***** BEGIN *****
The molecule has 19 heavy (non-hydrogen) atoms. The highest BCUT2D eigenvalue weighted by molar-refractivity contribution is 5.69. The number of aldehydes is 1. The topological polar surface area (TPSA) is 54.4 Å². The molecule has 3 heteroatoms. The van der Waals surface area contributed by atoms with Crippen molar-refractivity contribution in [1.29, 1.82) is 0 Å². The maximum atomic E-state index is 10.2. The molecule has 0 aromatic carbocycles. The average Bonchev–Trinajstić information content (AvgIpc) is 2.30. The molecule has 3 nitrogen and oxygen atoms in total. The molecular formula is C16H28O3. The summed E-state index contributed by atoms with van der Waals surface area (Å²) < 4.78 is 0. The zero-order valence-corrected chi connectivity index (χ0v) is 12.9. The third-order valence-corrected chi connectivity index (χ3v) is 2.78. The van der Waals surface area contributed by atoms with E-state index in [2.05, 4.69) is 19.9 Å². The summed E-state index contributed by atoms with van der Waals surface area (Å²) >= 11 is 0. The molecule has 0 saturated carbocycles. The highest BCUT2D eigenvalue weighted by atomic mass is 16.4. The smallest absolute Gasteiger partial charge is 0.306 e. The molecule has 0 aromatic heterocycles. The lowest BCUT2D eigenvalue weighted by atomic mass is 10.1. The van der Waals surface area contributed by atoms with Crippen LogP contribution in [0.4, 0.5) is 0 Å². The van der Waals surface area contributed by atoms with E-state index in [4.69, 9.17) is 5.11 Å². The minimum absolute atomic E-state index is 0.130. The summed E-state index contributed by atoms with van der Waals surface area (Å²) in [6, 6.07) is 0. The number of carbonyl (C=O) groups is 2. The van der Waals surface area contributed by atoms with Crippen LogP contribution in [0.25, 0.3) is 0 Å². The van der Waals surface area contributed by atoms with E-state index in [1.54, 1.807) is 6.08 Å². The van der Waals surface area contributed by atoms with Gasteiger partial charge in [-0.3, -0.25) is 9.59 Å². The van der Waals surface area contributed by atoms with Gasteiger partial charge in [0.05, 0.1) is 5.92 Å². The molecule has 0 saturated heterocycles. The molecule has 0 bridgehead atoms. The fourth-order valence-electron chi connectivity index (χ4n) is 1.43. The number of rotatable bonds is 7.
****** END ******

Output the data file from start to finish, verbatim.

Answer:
The molecule has 19 heavy (non-hydrogen) atoms. The highest BCUT2D eigenvalue weighted by molar-refractivity contribution is 5.69. The number of aldehydes is 1. The topological polar surface area (TPSA) is 54.4 Å². The molecule has 3 heteroatoms. The van der Waals surface area contributed by atoms with Crippen molar-refractivity contribution in [1.29, 1.82) is 0 Å². The maximum atomic E-state index is 10.2. The molecule has 0 aromatic carbocycles. The average Bonchev–Trinajstić information content (AvgIpc) is 2.30. The molecule has 3 nitrogen and oxygen atoms in total. The molecular formula is C16H28O3. The summed E-state index contributed by atoms with van der Waals surface area (Å²) < 4.78 is 0. The zero-order valence-corrected chi connectivity index (χ0v) is 12.9. The third-order valence-corrected chi connectivity index (χ3v) is 2.78. The van der Waals surface area contributed by atoms with E-state index in [2.05, 4.69) is 19.9 Å². The summed E-state index contributed by atoms with van der Waals surface area (Å²) >= 11 is 0. The molecule has 0 saturated carbocycles. The highest BCUT2D eigenvalue weighted by atomic mass is 16.4. The smallest absolute Gasteiger partial charge is 0.306 e. The molecule has 0 aromatic heterocycles. The lowest BCUT2D eigenvalue weighted by atomic mass is 10.1. The van der Waals surface area contributed by atoms with Crippen LogP contribution in [0.4, 0.5) is 0 Å². The van der Waals surface area contributed by atoms with E-state index in [4.69, 9.17) is 5.11 Å². The minimum absolute atomic E-state index is 0.130. The summed E-state index contributed by atoms with van der Waals surface area (Å²) in [6, 6.07) is 0. The number of carbonyl (C=O) groups is 2. The van der Waals surface area contributed by atoms with Crippen LogP contribution in [0.25, 0.3) is 0 Å². The van der Waals surface area contributed by atoms with E-state index in [1.54, 1.807) is 6.08 Å². The van der Waals surface area contributed by atoms with Gasteiger partial charge in [-0.3, -0.25) is 9.59 Å². The van der Waals surface area contributed by atoms with Gasteiger partial charge in [0.05, 0.1) is 5.92 Å². The molecule has 0 saturated heterocycles. The molecule has 0 bridgehead atoms. The fourth-order valence-electron chi connectivity index (χ4n) is 1.43. The number of rotatable bonds is 7.